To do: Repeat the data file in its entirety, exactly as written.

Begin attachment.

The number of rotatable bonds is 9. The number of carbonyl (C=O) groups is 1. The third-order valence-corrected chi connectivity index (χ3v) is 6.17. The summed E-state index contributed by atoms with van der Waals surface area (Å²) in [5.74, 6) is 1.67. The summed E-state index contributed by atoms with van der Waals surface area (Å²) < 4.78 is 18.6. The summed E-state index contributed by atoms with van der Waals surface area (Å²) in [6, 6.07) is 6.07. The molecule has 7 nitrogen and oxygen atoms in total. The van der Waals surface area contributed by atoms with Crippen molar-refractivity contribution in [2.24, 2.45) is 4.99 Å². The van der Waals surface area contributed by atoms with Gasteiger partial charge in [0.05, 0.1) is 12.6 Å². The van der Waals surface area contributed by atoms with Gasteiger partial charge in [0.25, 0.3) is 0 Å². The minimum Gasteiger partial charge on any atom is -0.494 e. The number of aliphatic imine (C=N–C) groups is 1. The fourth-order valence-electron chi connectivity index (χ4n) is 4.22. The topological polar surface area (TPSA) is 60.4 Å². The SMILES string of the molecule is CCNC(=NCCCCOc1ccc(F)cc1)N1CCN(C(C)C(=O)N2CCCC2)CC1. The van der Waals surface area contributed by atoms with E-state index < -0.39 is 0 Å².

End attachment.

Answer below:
The number of rotatable bonds is 9. The number of carbonyl (C=O) groups is 1. The third-order valence-corrected chi connectivity index (χ3v) is 6.17. The summed E-state index contributed by atoms with van der Waals surface area (Å²) in [5.74, 6) is 1.67. The summed E-state index contributed by atoms with van der Waals surface area (Å²) < 4.78 is 18.6. The summed E-state index contributed by atoms with van der Waals surface area (Å²) in [6, 6.07) is 6.07. The molecule has 7 nitrogen and oxygen atoms in total. The van der Waals surface area contributed by atoms with Crippen molar-refractivity contribution in [2.24, 2.45) is 4.99 Å². The van der Waals surface area contributed by atoms with Gasteiger partial charge in [0.05, 0.1) is 12.6 Å². The van der Waals surface area contributed by atoms with Gasteiger partial charge in [0.25, 0.3) is 0 Å². The minimum Gasteiger partial charge on any atom is -0.494 e. The number of aliphatic imine (C=N–C) groups is 1. The fourth-order valence-electron chi connectivity index (χ4n) is 4.22. The topological polar surface area (TPSA) is 60.4 Å². The SMILES string of the molecule is CCNC(=NCCCCOc1ccc(F)cc1)N1CCN(C(C)C(=O)N2CCCC2)CC1. The van der Waals surface area contributed by atoms with E-state index < -0.39 is 0 Å².